At the cabinet meeting on Sunday, IDF Chief of Staff Moshe Ya'alon revealed that the Palestinians stopped a truck loaded with Qassam rockets at a roadblock in Gaza and then allowed it to continue on its way. Cars loaded with Islamic Jihad terrorists were also allowed to pass the roadblock. (Israel Radio - Hebrew)
  • Global Commentary and Think-Tank Analysis (Best of U.S., UK, and Israel):

  • Q&A: Palestinian Prisoners, the Fence, and the Road Map - Council on Foreign Relations
    In backing the militants' calls, some experts say, Palestinian and U.S. officials have indirectly allowed organizations that have supported terror -- Hamas, Islamic Jihad, and Fatah--to become players in the peace process. "Prisoners have always been a central issue in the Arab-Israeli peace process, but it's a very divisive issue that almost never leads to increased confidence [between Israelis and Palestinians]," says Aaron Miller, a long-time U.S. negotiator in the Arab-Israeli conflict. "It's a loser issue." (New York Times)
  • The Dysfunctional House of Saud - Stephen Schwartz
    In April came the U.S. liberation of Iraq and the specter, terrifying for the House of Saud, of a Western-oriented, protodemocratic regime on Saudi Arabia's long northern border. Such an Iraq would almost surely be led by Shia Muslims--whom the Wahhabis view much as the Nazis viewed the Jews. Even now, Wahhabi preaching incites Saudi subjects to head north to die in jihad against America, and at least 1,000 of them, according to Saudi informants, have answered the call. It is thus that the ranks of Baathists attacking coalition troops in Iraq were suddenly fortified by adherents of al Qaeda. Lately, however, Saudis have told of Wahhabi volunteers returning disappointed, rejected by the Iraqis they had claimed they would save. The U.S.-Saudi relationship is unique in our history, and redefining it in the light of what Americans now know about terrorism, Wahhabism, and Saudi governance will not be simple. There was no manual for the Western response to the fall of Soviet totalitarianism, and neither is there any blueprint for disengagement from Saudi totalitarianism. President Bush cannot be faulted for missteps as the administration feels its way; the blacking-out of the 28 pages was an error, not a coverup. But the administration must resist the bland assurances of Secretary of State Colin Powell and others, who happily echo Saudi assurances that somehow, someday the relationship will be restored to its earlier, more pleasant status. Indeed, full disclosure can no longer be put off. Almost two years have gone by since September 11, and Saudi promises of help in the war against terror have grown stale. (Weekly Standard)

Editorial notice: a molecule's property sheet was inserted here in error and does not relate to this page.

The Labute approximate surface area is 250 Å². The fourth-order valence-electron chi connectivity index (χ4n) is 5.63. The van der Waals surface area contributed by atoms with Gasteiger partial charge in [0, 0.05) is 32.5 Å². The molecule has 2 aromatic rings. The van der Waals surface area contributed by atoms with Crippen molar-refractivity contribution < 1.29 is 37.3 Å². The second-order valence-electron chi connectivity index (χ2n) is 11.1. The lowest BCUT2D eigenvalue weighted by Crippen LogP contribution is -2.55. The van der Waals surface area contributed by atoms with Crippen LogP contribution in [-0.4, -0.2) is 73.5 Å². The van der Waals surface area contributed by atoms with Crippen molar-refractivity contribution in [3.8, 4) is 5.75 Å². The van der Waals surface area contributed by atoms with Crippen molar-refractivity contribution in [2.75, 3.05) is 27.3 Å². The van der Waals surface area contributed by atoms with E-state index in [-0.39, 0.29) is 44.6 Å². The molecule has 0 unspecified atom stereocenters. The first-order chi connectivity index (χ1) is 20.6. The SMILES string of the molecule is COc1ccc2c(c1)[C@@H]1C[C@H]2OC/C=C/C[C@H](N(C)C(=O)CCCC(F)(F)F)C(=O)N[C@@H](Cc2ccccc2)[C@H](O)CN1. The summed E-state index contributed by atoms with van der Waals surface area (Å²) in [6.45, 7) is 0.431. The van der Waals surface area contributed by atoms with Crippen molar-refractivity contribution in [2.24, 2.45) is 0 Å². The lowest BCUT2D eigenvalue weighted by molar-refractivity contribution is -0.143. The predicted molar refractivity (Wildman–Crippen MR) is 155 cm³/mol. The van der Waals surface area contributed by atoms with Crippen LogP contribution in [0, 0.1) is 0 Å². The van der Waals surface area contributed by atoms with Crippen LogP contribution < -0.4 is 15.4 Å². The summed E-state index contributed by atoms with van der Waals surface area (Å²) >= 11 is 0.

• Observations:

    Hizballah's Trouble-Making - Ze'ev Schiff (Ha'aretz)

  • Hizballah must be broadly perceived as a terrorist organization supported by two terror-supporting states, Syria and Iran, and both of them have an interest in ending the cease-fire between Israel and the Palestinian Authority.
  • The Israeli reaction yesterday was minimalist and focused on hitting one Hizballah anti-aircraft cannon in the western sector of south Lebanon, the 57-millimeter cannon that fired at Shlomi and killed a teenager.
  • Hizballah also set the shells fired from the cannon to detonate relatively low and thus increase the chances of casualties and damage. The anti-aircraft fire is not at all aimed at Israeli planes. If they fly over Lebanese territory, they do so at such speeds and high altitude that it's doubtful they can be seen from the ground.
  • Despite Washington's repeated warnings to Damascus about Syria's negative activity in Iraq and its direct support of terror groups, Syria apparently regards the American warnings as nothing more than words.
  • The Iranians' top priority might be to hit the American forces in Iraq but their secondary effort is aimed against Israel. Tehran operates in the territories through the Hizballah or directly.
  • 10 Ways the Liberation of Iraq Supports the War on Terror (White House, August 8)

  • A senior al Qaeda terrorist, now detained, who had been responsible for al Qaeda training camps in Afghanistan, reports that al Qaeda was intent on obtaining WMD assistance from Iraq. According to a credible, high-level al Qaeda source, Osama Bin Laden and deceased al Qaeda leader Muhammad Atif did not believe that al Qaeda labs in Afghanistan were capable of manufacturing chemical and biological weapons, so they turned to Iraq for assistance. Iraq agreed to provide chemical and biological weapons training for two al Qaeda associates starting in December 2000.
  • Senior al Qaeda associate Abu Musab al-Zarqawi came to Baghdad in May 2002 for medical treatment along with approximately two dozen al Qaeda terrorist associates. This group stayed in Baghdad and other parts of Iraq and plotted terrorist attacks around the world.
  • A safe haven in Iraq belonging to Ansar al-Islam -- a terrorist group closely associated with Zarqawi and al Qaeda -- was destroyed during Operation Iraqi Freedom.
  • Abu Musa Zarqawi, the al Qaeda associate with direct links to Iraq, oversaw those responsible for the assassination of USAID officer Laurence Foley in Amman, Jordan last October.
  • Saddam Hussein's Iraq provided material assistance to Palestinian terrorist groups, including the Popular Front for the Liberation of Palestine-General Command, Hamas, and the Palestine Islamic Jihad, according to a State Department report. This included paying the families of Palestinian suicide bombers, according to testimonials from Palestinians and cancelled checks.